In Beijing, the former Fed chief says he believes the country will continue its growth story, and suggests a fix for the trade surplus
Transfixed by the China hyper-growth story, global investors have spent more than $30 billion on mega-initial public offerings by mainland banks in 2006. However, former U.S. Federal Reserve chairman Paul Volcker struck a cautionary note in Beijing on Nov. 3 about the long-term credit quality of Chinese lenders and Beijing's commitment to cut off funding to struggling state-owned companies and discourage corporate corruption.
Volker suggested that despite much progress, some major government-owned companies were not "paragons of profitability and efficiency." He added: "The temptation is to keep them going by financing, but it's very important China be disciplined about credit policy" of its major banks. "That is probably the major challenge facing the Chinese financial system."
Widely respected in international financial circles for ending runaway U.S. inflation in the early 1980s, Volcker made his remarks during a wide-ranging interview with Business Week Editor-in-Chief Stephen J. Adler before global executives at the final day of the magazine's CEO Forum. Drawing on his high-profile role in investigating the scandal-ridden U.N. oil-for-food program in Iraq, Volcker also questioned the effectiveness of the international body and suggested that U.S. standing in the world had fallen due to its invasion of Iraq.
The former Fed chairman also weighed in on a running debate at the executive gathering about whether developing economies performed better with a free-wheeling democracy such as India's, or with China's more top-down authoritarian political system. "At some point, economic freedom ultimately clashes with a highly controlled political apparatus," he said of China. However, he thinks both countries could very well continue their high-speed growth rates, despite dramatically different styles of government.
Regarding the investor enthusiasm for Chinese bank stocks, Volcker reminded execs that mainland lenders have a mixed record in managing risk. Earlier this decade, China spent roughly $250 billion to inject capital into woefully undercapitalized banks and acquire nonperforming bank loans on preferential terms.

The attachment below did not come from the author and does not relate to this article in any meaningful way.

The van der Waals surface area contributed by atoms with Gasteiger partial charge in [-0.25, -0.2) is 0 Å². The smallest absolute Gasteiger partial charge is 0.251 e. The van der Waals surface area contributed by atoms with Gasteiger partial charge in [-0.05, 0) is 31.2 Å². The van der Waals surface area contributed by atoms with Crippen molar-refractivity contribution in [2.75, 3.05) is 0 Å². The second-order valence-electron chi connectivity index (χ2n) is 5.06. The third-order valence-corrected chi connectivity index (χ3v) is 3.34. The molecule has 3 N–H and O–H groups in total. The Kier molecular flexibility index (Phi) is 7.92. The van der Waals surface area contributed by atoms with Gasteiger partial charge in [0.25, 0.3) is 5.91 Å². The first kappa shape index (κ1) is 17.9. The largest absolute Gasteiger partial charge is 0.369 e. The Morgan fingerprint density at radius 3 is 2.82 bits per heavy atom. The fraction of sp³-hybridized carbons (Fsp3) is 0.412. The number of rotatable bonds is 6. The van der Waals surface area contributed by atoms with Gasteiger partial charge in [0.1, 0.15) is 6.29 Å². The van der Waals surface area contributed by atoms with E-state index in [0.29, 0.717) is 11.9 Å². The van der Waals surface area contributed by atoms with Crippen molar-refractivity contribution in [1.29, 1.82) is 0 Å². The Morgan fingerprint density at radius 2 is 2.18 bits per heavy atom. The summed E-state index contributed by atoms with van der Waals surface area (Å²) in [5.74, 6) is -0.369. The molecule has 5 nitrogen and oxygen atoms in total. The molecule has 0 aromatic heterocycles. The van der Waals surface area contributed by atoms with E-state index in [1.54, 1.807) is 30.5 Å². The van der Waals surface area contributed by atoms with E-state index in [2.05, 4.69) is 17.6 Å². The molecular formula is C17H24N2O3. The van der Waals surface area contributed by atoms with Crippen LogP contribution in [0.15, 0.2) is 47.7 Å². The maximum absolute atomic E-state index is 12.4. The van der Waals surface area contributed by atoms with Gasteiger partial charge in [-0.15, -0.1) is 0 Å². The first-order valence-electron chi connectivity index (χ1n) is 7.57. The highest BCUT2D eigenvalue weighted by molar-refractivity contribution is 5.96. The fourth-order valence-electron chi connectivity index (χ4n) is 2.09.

Since then, big mainland lenders such as China Construction Bank and Bank of China have raised massive sums from global investors in share offerings. These two and others have also raised billions by selling strategic equity stakes to Western financial players such as Bank of America (BAC), Goldman Sachs (GS) and American Express (AXP).
Investors in the U.S., Asia, and Europe stampeded to these offerings since some analysts contend that bank stocks represent a convenient "proxy play" investment to get broad exposure to China's high-speed economy, which has averaged nearly 11% growth rates through the first nine months of 2006. On Oct. 27 Industrial & Commercial Bank of China (ICBC) raised nearly $22 billion in a dual listing in Hong Kong and Shanghai that will go down as the biggest IPO in history (see BusinessWeek.com, 10/26/06, "The Great China IPO Haul").
Volcker also suggested the key to lowering China's swelling global trade surplus isn't rapid currency appreciation but the expansion of domestic consumption. China is now the world's No. 3 trading nation, exporting and importing about $1.4 trillion worth of goods and services a year. Its global trade surplus hit $102 billion in 2005, roughly triple year-before levels, and is on track to finish the year at more than $150 billion, most economists figure.
China's big 2005 bilateral trade surpluses with both the European Union ($127 billion) and the U.S. ($202 billion) continue to send trade hawks in the West into fits of outrage. Volcker said efforts by some U.S. lawmakers to impose punitive trade tariffs on China to prod it on currency reform were misguided. "It's hard to believe that is a constructive strategy," he said.
Cleaning the Tank
Despite China's financial reform challenges, Volcker does believe that its economic clout will grow mightily during the next two decades and that eventually the yuan will become a powerful international currency like the dollar and the euro. The Chinese currency "will become a kind of anchor currency for a group of countries" in Asia, the former Fed chairman predicted.
Volcker noted that Chinese President Hu Jintao's government has made serious efforts to clean up corporate corruption, though he thinks more work needs to be done. What's more, it is in China's long-term economic interest to do so. "The best fish go to the cleanest water," he quipped.